It is Love Labour’s Lost

imgresWhat has become of the Labour Party?! At a time when there could be some really important political debate, the Labour Party has turned on itself and is in utter disarray.

 

But what is going on? What lies beneath the turmoil, the mud slinging, the coup and the disunity? Jeremy Corbyn is calling for a ‘new politics, a kinder politics’ and ‘a society where everyone matters, where everyone cares for everyone else.’ He is calling for a new kind of debate and a new style of leadership. Owen Smith on the other hand, seems to be looking for some similar things, calling himself a left-socialist, but the difference for him seems more to do with leadership style and ability. He would rather ‘smash Theresa May back on her heels’ than the sort of participatory approach of Corbyn….

 

With so much media storm, biased reporting and contradictory messages on all sides, what are we to believe. What is to be made of this mess? I am sure one William Shakespeare would have had a field day in writing this comic tragedy ‘Love Labour’s Lost’ – or would it be ‘Love, Labour’s Lost’?!

 

Our political system as a whole is a bit of a disgrace. The Westminster bubble, far too removed from normal every day life, working far too much in political theory than pragmatically in the grit and grime of every day life. And we have all believed a lie. We images-1have believed, that in the end, human beings are motivated by their own selfish needs and that the autonomous self and the desire for freedom are therefore what drives us. But this is only a shadow form of what it means to be human (Richard Rohr). To be human is far more profound than this. We have appealed to our lesser selves for far too long and we need to reclaim the deeper truth of what it means to be truly human. To be truly human is to be first and foremost about love, and not a selfish love, because love is never truly selfish. No, to be human is to be essentially loving, in the image of God. To be first motivated by a self-giving, others empowering love. And this kind of love, as preached by John Wesley is actually one of the founding true principles of the Labour Movement. Without love, socialism is just a clanging gong in the wind. Without love, it has no power to redeem, reconcile or transform society. Labour has given into fear because it sees the crumbling of the Nation State in which it has put so much of its trust and identity.

 

What motivates the Labour Party these days? Is it the need for power in order to transform? Indeed, power can be used to bring transformation. But power without love is dangerous. And what does it really mean to love? Martin Luther King had something to say about this – here is an excerpt from one of his greatest speeches:

 

In the final analysis, love is not this sentimental something that we talk about. It’s not merely an MTE5NTU2MzE2MjgwNDg5NDgzemotional something. Love is creative, understanding goodwill for all men. It is the refusal to defeat any individual. When you rise to the level of love, of its great beauty and power, you seek only to defeat evil systems. Individuals who happen to be caught up in that system, you love, but you seek to defeat the system.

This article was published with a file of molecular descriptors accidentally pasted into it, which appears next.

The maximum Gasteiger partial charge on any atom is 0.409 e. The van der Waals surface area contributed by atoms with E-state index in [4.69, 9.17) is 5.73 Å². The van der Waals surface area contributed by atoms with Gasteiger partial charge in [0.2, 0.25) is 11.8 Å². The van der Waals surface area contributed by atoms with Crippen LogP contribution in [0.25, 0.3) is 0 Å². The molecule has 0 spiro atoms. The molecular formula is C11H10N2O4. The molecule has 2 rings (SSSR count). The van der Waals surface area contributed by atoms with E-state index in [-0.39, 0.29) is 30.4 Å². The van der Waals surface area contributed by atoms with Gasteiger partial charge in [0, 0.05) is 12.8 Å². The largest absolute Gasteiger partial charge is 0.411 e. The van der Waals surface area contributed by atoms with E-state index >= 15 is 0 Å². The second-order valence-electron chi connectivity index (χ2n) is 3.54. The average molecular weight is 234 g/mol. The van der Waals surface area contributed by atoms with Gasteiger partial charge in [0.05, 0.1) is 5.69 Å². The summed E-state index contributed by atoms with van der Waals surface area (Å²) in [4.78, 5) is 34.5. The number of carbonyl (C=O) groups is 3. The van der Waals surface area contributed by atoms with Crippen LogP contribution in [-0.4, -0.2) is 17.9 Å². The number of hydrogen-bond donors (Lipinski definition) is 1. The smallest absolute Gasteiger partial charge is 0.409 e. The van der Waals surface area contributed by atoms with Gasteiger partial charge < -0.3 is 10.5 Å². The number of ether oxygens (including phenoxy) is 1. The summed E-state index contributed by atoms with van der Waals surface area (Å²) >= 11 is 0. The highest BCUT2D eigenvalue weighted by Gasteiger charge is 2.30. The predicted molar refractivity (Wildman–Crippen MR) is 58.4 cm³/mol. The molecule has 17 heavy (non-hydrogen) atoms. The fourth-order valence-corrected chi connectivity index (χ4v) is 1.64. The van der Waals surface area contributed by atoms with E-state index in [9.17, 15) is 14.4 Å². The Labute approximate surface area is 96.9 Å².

And this is what Jesus means, I think, in this very passage when he says, “Love your enemy.” And it’s significant that he does not say, “Like your enemy.” Like is a sentimental something, an affectionate something. There are a lot of people that I find it difficult to like. I don’t like what they do to me. I don’t like what they say about me and other people. I don’t like their attitudes. I don’t like some of the things they’re doing. I don’t like them. But Jesus says love them. And love is greater than like. Love is understanding, redemptive goodwill for all men, so that you love everybody, because God loves them. You refuse to do anything that will defeat an individual, because you have agape in your soul. And here you come to the point that you love the individual who does the evil deed, while hating the deed that the person does. This is what Jesus means when he says, “Love your enemy.” This is the way to do it. When the opportunity presents itself when you can defeat your enemy, you must not do it.

 

Now there is a final reason I think that Jesus says, “Love your enemies.” It is this: that love has within it a redemptive power. And there is a power there that eventually transforms individuals. That’s why Jesus says, “Love your enemies.” Because if you hate your enemies, you have no way to redeem and to transform your enemies. But  if you love your enemies, you will discover that at the very root of love is the power of redemption. You just keep loving people and keep loving them, even though they’re mistreating you. Here’s the person who is a neighbor, and this person is doing something wrong to you and all of that. Just keep being friendly to that person. Keep loving them. Don’t do anything to embarrass them. Just keep loving them, and they can’t stand it too long. Oh, they react in many ways in the beginning. They react with bitterness because they’re mad because you love them like that. They react with guilt feelings, and sometimes they’ll hate you a little more at that transition period, but just keep loving them. And by the power of your love they will break down under the load. That’s love, you see. It is redemptive, and this is why Jesus says love. There’s something about love that builds up and is creative. There is something about hate that tears down and is destructive. So love your enemies.